As for the necessity of AAU in recruiting, it’s where all the talent plays. You very rarely find high schools kids that go to major programs without getting in with an AAU club first for exposure over the summer. Some do, but it’s just rare that they don’t spend time traveling around the country for one (or multiple) AAU teams. Part is because it’s easier to evaluate talent against similar talent, instead of hit or miss, often subpar, opponents at the high school level. As such, these guys have become more influential than high school coaches for kids. They spend a lot of time with them over the summer, often starting in programs at the age of 12 or 13. As alluded to above, they’ll sometimes place kids in high schools, and with high school coaches they like, so AAU has become a major influence at all levels of the system. The long relationships AAU coaches can have with these kids make them much more important for college coaches to develop relationships with them than high school coaches. If they like you, and trust you, getting players becomes much easier. If you piss them off, they don’t trust you, or don’t trust your school, you’re in for a world of hurt.
That's where UGA comes in. They know us, and know how we've historically treated men's basketball as fourth class citizens in our athletics community. They don't trust us, and we've earned that lack of trust honestly over the last several decades. Mark Fox has worked hard attempting to repair those relationships, and he's made some progress, although clearly not enough. And with our history, it's hard to blame people for not coming around immediately. This goes double since Fox didn't have much of a (or any) relationship with them while coaching at Nevada. So he's somewhat of an unknown entity where the guys in Atlanta AAU circles are concerned. His assistants have had some contact in the past, particular Phillip Pearson while at Alabama and Stacey Palmore while with Virginia Tech, but not much. That's part of why we've seen Georgia Tech, in spite of a recent coaching change, and UCLA, among others, beat us for kids recently. UCLA hired Korey McCray, formerly of the Atlanta Celtics, and he's paid immediate dividends in Atlanta recruits Jordan Adams and Tony Parker. Brian Gregory hired Chad Dollar and Amir Abdur-Rahim, who are from Atlanta and have worked with, or been a part of, that scene for years. And it's helped immeasurably in landing widely pursued recruits right away. Those successes are why you'll hear some Dawgs basketball faithful fault Fox for not hiring "one of them" to help sooth old wounds and get the instant relationships we lack. But due to the long history of Georgia men's basketball, he had obstacles to overcome regardless of who he surrounded himself with in filling his staff.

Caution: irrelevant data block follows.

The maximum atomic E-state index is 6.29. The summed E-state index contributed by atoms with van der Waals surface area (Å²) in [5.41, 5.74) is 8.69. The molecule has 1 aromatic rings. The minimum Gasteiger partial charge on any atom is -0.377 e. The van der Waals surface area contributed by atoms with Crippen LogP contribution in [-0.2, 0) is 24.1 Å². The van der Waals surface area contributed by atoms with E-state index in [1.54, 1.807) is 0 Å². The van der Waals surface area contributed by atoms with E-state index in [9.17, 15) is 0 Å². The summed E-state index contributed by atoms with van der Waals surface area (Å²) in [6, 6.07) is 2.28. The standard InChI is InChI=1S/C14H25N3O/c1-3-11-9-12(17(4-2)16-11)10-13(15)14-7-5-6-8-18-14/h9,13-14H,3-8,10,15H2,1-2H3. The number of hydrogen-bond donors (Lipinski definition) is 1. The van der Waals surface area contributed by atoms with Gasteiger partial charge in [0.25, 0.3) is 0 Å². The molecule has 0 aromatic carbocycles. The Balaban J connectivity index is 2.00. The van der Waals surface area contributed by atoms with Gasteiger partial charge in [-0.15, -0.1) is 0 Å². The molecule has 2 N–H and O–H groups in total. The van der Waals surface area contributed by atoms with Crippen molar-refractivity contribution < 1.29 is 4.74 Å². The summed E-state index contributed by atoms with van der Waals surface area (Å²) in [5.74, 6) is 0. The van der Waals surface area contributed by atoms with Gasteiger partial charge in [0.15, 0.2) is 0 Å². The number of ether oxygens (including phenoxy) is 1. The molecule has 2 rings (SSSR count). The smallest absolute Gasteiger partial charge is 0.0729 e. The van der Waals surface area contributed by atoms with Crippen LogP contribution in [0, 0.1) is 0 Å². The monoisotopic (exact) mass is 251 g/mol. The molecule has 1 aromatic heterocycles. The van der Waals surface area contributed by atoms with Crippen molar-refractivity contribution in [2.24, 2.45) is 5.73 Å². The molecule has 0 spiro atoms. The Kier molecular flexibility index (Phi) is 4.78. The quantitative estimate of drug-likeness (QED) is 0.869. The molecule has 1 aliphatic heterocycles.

Well, there you go. A beginner's guide to Georgia AAU basketball and how it relates to University of Georgia men's basketball, and our trouble getting some of the highest rated players out of the Atlanta area.